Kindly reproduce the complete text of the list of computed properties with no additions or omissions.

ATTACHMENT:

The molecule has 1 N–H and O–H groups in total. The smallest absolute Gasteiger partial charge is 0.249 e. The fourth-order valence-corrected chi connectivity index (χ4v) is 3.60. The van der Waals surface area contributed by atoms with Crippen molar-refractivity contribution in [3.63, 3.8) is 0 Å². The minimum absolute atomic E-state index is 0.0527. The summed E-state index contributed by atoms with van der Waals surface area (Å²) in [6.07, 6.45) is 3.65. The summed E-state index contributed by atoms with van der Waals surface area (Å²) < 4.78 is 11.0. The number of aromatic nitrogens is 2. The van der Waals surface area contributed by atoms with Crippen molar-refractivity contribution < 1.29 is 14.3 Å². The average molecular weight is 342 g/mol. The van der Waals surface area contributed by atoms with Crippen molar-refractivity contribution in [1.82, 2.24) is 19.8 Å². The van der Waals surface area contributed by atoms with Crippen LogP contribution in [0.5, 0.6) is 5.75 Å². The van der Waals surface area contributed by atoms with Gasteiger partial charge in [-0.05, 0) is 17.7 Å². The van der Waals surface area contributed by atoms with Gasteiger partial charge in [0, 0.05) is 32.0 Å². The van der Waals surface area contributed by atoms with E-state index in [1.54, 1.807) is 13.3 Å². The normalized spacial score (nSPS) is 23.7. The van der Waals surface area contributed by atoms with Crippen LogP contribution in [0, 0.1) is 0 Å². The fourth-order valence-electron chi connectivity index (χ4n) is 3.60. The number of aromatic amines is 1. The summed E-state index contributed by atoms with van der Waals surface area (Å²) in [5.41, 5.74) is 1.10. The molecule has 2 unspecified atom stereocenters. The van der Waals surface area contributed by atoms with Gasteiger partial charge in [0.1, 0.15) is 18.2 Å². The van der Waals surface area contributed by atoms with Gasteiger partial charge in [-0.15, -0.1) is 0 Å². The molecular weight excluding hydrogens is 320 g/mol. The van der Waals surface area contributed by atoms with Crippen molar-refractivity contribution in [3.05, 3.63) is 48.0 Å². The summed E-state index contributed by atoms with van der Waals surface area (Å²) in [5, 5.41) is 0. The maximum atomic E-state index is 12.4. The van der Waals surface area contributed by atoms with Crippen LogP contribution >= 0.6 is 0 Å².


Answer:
The molecule has 1 N–H and O–H groups in total. The smallest absolute Gasteiger partial charge is 0.249 e. The fourth-order valence-corrected chi connectivity index (χ4v) is 3.60. The van der Waals surface area contributed by atoms with Crippen molar-refractivity contribution in [3.63, 3.8) is 0 Å². The minimum absolute atomic E-state index is 0.0527. The summed E-state index contributed by atoms with van der Waals surface area (Å²) in [6.07, 6.45) is 3.65. The summed E-state index contributed by atoms with van der Waals surface area (Å²) < 4.78 is 11.0. The number of aromatic nitrogens is 2. The van der Waals surface area contributed by atoms with Crippen molar-refractivity contribution < 1.29 is 14.3 Å². The average molecular weight is 342 g/mol. The van der Waals surface area contributed by atoms with Crippen molar-refractivity contribution in [1.82, 2.24) is 19.8 Å². The van der Waals surface area contributed by atoms with Crippen LogP contribution in [0.5, 0.6) is 5.75 Å². The van der Waals surface area contributed by atoms with Gasteiger partial charge in [-0.05, 0) is 17.7 Å². The van der Waals surface area contributed by atoms with Gasteiger partial charge in [0, 0.05) is 32.0 Å². The van der Waals surface area contributed by atoms with E-state index in [1.54, 1.807) is 13.3 Å². The normalized spacial score (nSPS) is 23.7. The van der Waals surface area contributed by atoms with Crippen LogP contribution in [0, 0.1) is 0 Å². The fourth-order valence-electron chi connectivity index (χ4n) is 3.60. The number of aromatic amines is 1. The summed E-state index contributed by atoms with van der Waals surface area (Å²) in [5.41, 5.74) is 1.10. The molecule has 2 unspecified atom stereocenters. The van der Waals surface area contributed by atoms with Gasteiger partial charge in [0.1, 0.15) is 18.2 Å². The van der Waals surface area contributed by atoms with Gasteiger partial charge in [-0.15, -0.1) is 0 Å². The molecular weight excluding hydrogens is 320 g/mol. The van der Waals surface area contributed by atoms with Crippen molar-refractivity contribution in [3.05, 3.63) is 48.0 Å². The summed E-state index contributed by atoms with van der Waals surface area (Å²) in [5, 5.41) is 0. The maximum atomic E-state index is 12.4. The van der Waals surface area contributed by atoms with Crippen LogP contribution >= 0.6 is 0 Å².